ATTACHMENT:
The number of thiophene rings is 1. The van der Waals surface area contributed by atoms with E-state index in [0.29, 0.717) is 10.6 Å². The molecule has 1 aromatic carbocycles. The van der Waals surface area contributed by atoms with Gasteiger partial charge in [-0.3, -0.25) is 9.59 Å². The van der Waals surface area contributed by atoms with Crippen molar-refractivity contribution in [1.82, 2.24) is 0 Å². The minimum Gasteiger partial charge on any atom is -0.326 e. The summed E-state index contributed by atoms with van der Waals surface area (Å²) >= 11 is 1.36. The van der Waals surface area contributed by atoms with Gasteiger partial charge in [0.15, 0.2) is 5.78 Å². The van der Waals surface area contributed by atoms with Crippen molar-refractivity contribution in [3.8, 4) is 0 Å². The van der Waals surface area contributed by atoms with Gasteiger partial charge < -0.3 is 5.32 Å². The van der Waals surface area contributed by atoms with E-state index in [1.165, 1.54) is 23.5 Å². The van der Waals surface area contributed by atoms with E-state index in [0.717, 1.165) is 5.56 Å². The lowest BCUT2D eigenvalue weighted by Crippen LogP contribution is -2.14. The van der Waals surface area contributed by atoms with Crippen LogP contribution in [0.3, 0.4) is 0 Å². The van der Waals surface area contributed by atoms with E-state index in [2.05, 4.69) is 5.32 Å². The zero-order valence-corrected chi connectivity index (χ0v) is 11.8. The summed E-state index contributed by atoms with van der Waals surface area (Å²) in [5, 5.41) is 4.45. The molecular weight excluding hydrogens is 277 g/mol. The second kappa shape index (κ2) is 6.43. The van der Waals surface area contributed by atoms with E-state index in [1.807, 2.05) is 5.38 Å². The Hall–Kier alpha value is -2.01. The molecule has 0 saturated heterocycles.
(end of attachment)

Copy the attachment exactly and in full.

The number of thiophene rings is 1. The van der Waals surface area contributed by atoms with E-state index in [0.29, 0.717) is 10.6 Å². The molecule has 1 aromatic carbocycles. The van der Waals surface area contributed by atoms with Gasteiger partial charge in [-0.3, -0.25) is 9.59 Å². The van der Waals surface area contributed by atoms with Crippen molar-refractivity contribution in [1.82, 2.24) is 0 Å². The minimum Gasteiger partial charge on any atom is -0.326 e. The summed E-state index contributed by atoms with van der Waals surface area (Å²) >= 11 is 1.36. The van der Waals surface area contributed by atoms with Gasteiger partial charge in [0.15, 0.2) is 5.78 Å². The van der Waals surface area contributed by atoms with Crippen molar-refractivity contribution in [3.8, 4) is 0 Å². The van der Waals surface area contributed by atoms with Gasteiger partial charge < -0.3 is 5.32 Å². The van der Waals surface area contributed by atoms with E-state index in [1.165, 1.54) is 23.5 Å². The van der Waals surface area contributed by atoms with E-state index in [0.717, 1.165) is 5.56 Å². The lowest BCUT2D eigenvalue weighted by Crippen LogP contribution is -2.14. The van der Waals surface area contributed by atoms with Crippen LogP contribution in [0.3, 0.4) is 0 Å². The van der Waals surface area contributed by atoms with E-state index in [2.05, 4.69) is 5.32 Å². The zero-order valence-corrected chi connectivity index (χ0v) is 11.8. The summed E-state index contributed by atoms with van der Waals surface area (Å²) in [5, 5.41) is 4.45. The molecular weight excluding hydrogens is 277 g/mol. The second kappa shape index (κ2) is 6.43. The van der Waals surface area contributed by atoms with E-state index in [1.807, 2.05) is 5.38 Å². The Hall–Kier alpha value is -2.01. The molecule has 0 saturated heterocycles.